/

To normalize ties, Mao turned to war criminal

JIJI

In 1956 and 1957, the late Chinese leader Mao Zedong wanted a Japanese Class-A war criminal who remained an influential figure in the postwar era to visit China in an apparent effort to normalize diplomatic ties with Japan, according to recently disclosed diplomatic documents.

The documents, held at the Archives of the Chinese Foreign Ministry, reveal in detail how Mao’s government approached former top officers of the Imperial Japanese Army, even after the huge damage it inflicted on China during the war.

The Chinese government asked for a visit by Shunroku Hata, former field marshal of the Japanese army and commander in chief of the army’s expeditionary force in China during the war, according to the documents.

After World War II, Hata was convicted of Class-A war crimes and sentenced to life imprisonment by the International Military Tribunal for the Far East. He was paroled in 1954.

It is widely known that former Lt. Gen. Saburo Endo visited Mao and other Chinese officials in 1956 and 1957 on behalf of ex-Japanese military brass.

Endo had contacted Hata and other former military bigwigs to persuade them to visit China. But the move failed because the Japanese government, namely Foreign Minister Mamoru Shigemitsu, took into consideration U.S. concerns over closer relations between Japan and China.

Shigemitsu was a Class-A war criminal who had been sentenced to seven years in prison but still served as foreign minister under the Cabinet of Prime Minister Ichiro Hatoyama.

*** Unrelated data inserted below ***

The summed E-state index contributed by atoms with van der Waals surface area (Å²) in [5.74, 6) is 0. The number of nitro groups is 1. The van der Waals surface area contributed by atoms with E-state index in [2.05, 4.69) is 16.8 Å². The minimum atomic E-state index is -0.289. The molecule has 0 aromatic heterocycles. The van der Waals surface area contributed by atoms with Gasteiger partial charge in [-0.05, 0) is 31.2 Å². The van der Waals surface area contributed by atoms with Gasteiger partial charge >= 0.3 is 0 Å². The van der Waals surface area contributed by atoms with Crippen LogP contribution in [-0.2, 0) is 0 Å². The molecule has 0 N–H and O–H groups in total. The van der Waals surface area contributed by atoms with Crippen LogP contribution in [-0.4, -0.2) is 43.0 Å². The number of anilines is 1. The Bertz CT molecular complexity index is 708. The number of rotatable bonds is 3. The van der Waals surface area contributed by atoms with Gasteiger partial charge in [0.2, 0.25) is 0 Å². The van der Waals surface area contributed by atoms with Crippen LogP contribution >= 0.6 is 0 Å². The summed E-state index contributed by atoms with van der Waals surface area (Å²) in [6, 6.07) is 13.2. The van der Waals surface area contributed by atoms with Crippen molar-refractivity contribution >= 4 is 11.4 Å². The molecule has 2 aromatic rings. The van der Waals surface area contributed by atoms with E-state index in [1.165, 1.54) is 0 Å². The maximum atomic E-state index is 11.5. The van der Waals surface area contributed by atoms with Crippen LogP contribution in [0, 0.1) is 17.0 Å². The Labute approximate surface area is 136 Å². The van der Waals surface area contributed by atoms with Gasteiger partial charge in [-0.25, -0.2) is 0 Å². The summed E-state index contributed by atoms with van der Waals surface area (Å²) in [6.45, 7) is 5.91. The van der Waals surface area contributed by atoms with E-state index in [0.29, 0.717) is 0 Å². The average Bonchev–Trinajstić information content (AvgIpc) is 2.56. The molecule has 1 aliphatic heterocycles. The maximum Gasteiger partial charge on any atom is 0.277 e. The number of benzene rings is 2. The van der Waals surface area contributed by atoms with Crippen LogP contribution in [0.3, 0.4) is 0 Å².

China was also in contact with Masanobu Tsuji, a former staff officer in Japan’s Kwantung Army in Manchuria who later held seats in both Diet chambers.

During 1956-57, Mao tried to normalize relations with Japan through increased contacts with former military brass who were still influential there.

Mao is known to have said in 1956 that had the Japanese army not come to China, the Chinese Communist Party would still be in remote areas and unable to visit Beijing to watch Beijing opera, a comment taken to mean he did not completely reject Japan’s wartime militarism.

In late 1956, Kanzo Uchiyama, then-head of the Japan-China Friendship Association, visited China to meet with Liao Chengzhi, then-vice minister of the International Department of the Communist Party of China’s Central Committee, who led China’s Japan policy under Mao and then-Premier Zhou Enlai.

During the meeting, Liao said he wanted Hata to join a Japanese delegation to China.

After Endo heard about Liao’s hope from Uchiyama, he contacted Hata. But Hata adamantly rejected the offer, saying that while he would like to visit China, it was not appropriate for a paroled war criminal to appear in public.

Endo also asked for a China visit by Prince Naruhiko Higashikuni, who had been prime minister immediately after the war. The ex-general strongly wanted to visit China but declined because of relations with Taiwan.

Endo then suggested to China former Lt. Gen. Rensuke Isogai, a China expert who had been reported as a major war criminal to the Allied Occupation by Chiang Kai-shek’s government.

Isogai told Endo that he wanted to go to China if the Foreign Ministry issued a visa. Tsuji also proposed Isogai as a potential delegate in a letter sent to Liao. This was welcomed by China.

Endo tried to get former ranking officers to accompany him, but they refused. The 19-member delegation he led to China in June 1957, therefore, did not include any big name that China had wanted.